We Only Speak to Our Three-Year-Old in Hashtags at Home. This is Why.

Ever since Aspen was born, we’ve only spoken to her in hashtags. #Love. #GotMilk. #STFUMommyandDaddyHaventSleptin72Hours. Like so many first-generation Twitter users in the United States, my native language is Late 20th Century English Internet Slang. My husband and I agree that complete sentences will soon become obsolete, and we don’t want Aspen to be hindered at school with multi-word communication. Although some people (#RudeMIL) have expressed concern about us raising our daughter in a hashtag-only home, we are convinced we are grooming our daughter for success and shouldn’t bother listening to a busybody who thinks an “emoticon” is a kind of car. Here are just a few of the benefits of teaching our child to use a number sign before everything she says:



Our Daughter is a Preschool Trailblazer

You should see the looks that Aspen gets when she talks to the other kids in hashtags—#Mine! #WTH? #BRB. Such awe and puzzlement! Because most of them aren’t lucky enough to be raised in hashtag-only homes, they defer to her superior grasp of the metadata tags and instead engage in more pedestrian preschool communication, a far more efficient way of communicating at their age! Unfortunately, the older teachers aren’t well-versed in hashtags, either, and have had to request the transfer of Aspen to a class with younger instructors who understand our precocious daughter when she wants to show the class a “#TBT” picture on Share Day and don’t call security when she innocently mentions wanting to launch a “#TwitterBomb” protesting the lack of crayon options. (#Srsly)


Total Immersion is the Only Way to Achieve Fluency

We dream of the day when our daughter gives her valedictorian speech in hashtags, or when she backpacks through Silicon Valley, speaking with social media gurus in their native tongue. Studies have shown the only way to become totally fluent in a language—and realize those lofty dreams—is through total immersion (in this case, immersion into social media metadata usage). We’ve even hashtagged her favorite books, condensing the stories into a single tag: #Gud9Moon; #WTFCuriousGeorge and #DontLetthePigeonDrivetheBusLol. It not only saves us the trouble of reading the burdensome, multi-worded tales when all we want to do is chug some Pinot noir and go to sleep, but it also shows our daughter how to be succinct in a world with an ever-decreasing attention span.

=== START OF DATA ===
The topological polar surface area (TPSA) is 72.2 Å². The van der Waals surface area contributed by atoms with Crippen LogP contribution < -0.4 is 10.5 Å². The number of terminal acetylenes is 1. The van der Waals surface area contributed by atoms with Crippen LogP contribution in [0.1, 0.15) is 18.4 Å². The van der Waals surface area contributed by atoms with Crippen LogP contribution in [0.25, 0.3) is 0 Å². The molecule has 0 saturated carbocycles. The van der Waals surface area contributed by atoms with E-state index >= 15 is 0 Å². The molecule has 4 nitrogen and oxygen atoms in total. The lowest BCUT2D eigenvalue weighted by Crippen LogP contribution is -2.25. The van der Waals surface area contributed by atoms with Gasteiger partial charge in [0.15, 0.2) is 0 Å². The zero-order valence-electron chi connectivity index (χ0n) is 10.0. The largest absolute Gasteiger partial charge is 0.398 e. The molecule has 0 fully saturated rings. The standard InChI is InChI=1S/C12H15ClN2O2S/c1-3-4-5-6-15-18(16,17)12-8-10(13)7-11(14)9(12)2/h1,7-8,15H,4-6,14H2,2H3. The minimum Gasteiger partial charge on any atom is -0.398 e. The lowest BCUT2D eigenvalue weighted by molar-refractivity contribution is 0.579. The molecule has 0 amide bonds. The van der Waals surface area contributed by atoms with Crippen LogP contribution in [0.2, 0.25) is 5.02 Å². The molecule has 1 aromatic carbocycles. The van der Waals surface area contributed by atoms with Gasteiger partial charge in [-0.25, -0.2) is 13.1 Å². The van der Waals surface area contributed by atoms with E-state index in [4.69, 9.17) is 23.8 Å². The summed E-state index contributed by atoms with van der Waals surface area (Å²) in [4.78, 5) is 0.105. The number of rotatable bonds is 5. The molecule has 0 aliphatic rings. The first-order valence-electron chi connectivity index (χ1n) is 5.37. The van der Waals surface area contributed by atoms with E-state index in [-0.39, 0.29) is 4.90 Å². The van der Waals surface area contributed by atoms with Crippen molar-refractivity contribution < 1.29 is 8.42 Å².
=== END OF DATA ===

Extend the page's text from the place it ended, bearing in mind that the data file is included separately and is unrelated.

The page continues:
We Can Finally Catch Up to China

As my Uncle Ron aptly pointed out, “China’s been talking with weird symbols for centuries”—and you see how well they’re doing now. China has become the leading trading nation, has more foreign currency reserves than any other country, and is not encumbered by the English language. It’s about time Americans take a page from their book and see how we flourish using a system of symbols.


All I know for sure is, at some point in the near future, people will stop talking to each other altogether in favor of communicating by text, Twitter, and Instagram, even while they’re in the same room—and we want to make sure our daughter is on the forefront, eyes glued to her smartphone, fingers poised and ready to peck out the catchiest hashtags. #FTW!